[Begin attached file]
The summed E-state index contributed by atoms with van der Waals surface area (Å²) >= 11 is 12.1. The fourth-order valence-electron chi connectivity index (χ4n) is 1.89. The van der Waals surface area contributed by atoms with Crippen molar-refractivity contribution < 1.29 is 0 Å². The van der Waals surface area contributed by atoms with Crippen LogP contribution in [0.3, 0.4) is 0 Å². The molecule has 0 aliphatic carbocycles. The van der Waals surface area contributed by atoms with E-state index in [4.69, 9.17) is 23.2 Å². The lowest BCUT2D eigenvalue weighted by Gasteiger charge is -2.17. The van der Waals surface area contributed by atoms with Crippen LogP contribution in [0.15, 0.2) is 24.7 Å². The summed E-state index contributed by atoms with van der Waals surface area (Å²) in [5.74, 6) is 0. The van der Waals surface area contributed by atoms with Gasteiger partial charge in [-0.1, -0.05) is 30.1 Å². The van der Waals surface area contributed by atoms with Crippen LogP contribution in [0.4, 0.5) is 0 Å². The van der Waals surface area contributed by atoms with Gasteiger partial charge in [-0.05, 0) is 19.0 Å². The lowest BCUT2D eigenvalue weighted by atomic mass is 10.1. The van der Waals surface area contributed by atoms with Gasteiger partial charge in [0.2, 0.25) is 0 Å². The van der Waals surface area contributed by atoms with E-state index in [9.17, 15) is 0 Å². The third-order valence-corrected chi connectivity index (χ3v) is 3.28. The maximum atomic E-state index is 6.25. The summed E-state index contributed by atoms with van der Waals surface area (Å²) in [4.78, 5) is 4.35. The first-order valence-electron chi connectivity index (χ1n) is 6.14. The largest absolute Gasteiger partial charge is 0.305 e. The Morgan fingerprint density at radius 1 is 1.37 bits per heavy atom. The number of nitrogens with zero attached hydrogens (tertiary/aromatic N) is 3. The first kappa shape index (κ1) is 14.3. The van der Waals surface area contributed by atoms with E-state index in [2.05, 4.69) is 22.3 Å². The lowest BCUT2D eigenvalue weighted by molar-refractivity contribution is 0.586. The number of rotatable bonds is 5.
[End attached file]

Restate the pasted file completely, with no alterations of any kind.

The summed E-state index contributed by atoms with van der Waals surface area (Å²) >= 11 is 12.1. The fourth-order valence-electron chi connectivity index (χ4n) is 1.89. The van der Waals surface area contributed by atoms with Crippen molar-refractivity contribution < 1.29 is 0 Å². The van der Waals surface area contributed by atoms with Crippen LogP contribution in [0.3, 0.4) is 0 Å². The molecule has 0 aliphatic carbocycles. The van der Waals surface area contributed by atoms with E-state index in [4.69, 9.17) is 23.2 Å². The lowest BCUT2D eigenvalue weighted by Gasteiger charge is -2.17. The van der Waals surface area contributed by atoms with Crippen LogP contribution in [0.15, 0.2) is 24.7 Å². The summed E-state index contributed by atoms with van der Waals surface area (Å²) in [5.74, 6) is 0. The van der Waals surface area contributed by atoms with Gasteiger partial charge in [-0.1, -0.05) is 30.1 Å². The van der Waals surface area contributed by atoms with Crippen LogP contribution in [0.4, 0.5) is 0 Å². The van der Waals surface area contributed by atoms with Gasteiger partial charge in [-0.05, 0) is 19.0 Å². The lowest BCUT2D eigenvalue weighted by atomic mass is 10.1. The van der Waals surface area contributed by atoms with Gasteiger partial charge in [0.2, 0.25) is 0 Å². The van der Waals surface area contributed by atoms with E-state index in [9.17, 15) is 0 Å². The third-order valence-corrected chi connectivity index (χ3v) is 3.28. The maximum atomic E-state index is 6.25. The summed E-state index contributed by atoms with van der Waals surface area (Å²) in [4.78, 5) is 4.35. The first-order valence-electron chi connectivity index (χ1n) is 6.14. The largest absolute Gasteiger partial charge is 0.305 e. The Morgan fingerprint density at radius 1 is 1.37 bits per heavy atom. The number of nitrogens with zero attached hydrogens (tertiary/aromatic N) is 3. The first kappa shape index (κ1) is 14.3. The van der Waals surface area contributed by atoms with E-state index in [2.05, 4.69) is 22.3 Å². The lowest BCUT2D eigenvalue weighted by molar-refractivity contribution is 0.586. The number of rotatable bonds is 5.